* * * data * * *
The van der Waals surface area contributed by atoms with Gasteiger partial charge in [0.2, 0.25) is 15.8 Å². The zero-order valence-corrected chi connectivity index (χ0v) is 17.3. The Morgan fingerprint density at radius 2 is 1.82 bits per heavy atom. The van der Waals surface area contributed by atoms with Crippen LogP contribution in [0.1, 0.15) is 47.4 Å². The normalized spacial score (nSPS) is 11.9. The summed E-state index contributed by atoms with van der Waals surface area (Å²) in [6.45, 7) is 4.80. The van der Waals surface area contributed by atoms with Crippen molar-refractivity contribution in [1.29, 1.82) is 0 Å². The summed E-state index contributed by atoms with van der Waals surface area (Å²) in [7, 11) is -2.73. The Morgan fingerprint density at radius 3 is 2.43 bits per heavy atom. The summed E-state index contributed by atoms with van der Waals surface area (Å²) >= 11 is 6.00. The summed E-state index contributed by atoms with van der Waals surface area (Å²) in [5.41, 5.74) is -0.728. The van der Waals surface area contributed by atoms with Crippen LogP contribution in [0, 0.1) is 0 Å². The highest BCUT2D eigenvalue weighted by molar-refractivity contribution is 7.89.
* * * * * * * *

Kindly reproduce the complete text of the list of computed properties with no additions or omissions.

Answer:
The van der Waals surface area contributed by atoms with Gasteiger partial charge in [0.2, 0.25) is 15.8 Å². The zero-order valence-corrected chi connectivity index (χ0v) is 17.3. The Morgan fingerprint density at radius 2 is 1.82 bits per heavy atom. The van der Waals surface area contributed by atoms with Crippen LogP contribution in [0.1, 0.15) is 47.4 Å². The normalized spacial score (nSPS) is 11.9. The summed E-state index contributed by atoms with van der Waals surface area (Å²) in [6.45, 7) is 4.80. The van der Waals surface area contributed by atoms with Crippen molar-refractivity contribution in [1.29, 1.82) is 0 Å². The summed E-state index contributed by atoms with van der Waals surface area (Å²) in [7, 11) is -2.73. The Morgan fingerprint density at radius 3 is 2.43 bits per heavy atom. The summed E-state index contributed by atoms with van der Waals surface area (Å²) >= 11 is 6.00. The summed E-state index contributed by atoms with van der Waals surface area (Å²) in [5.41, 5.74) is -0.728. The van der Waals surface area contributed by atoms with Crippen LogP contribution in [0, 0.1) is 0 Å². The highest BCUT2D eigenvalue weighted by molar-refractivity contribution is 7.89.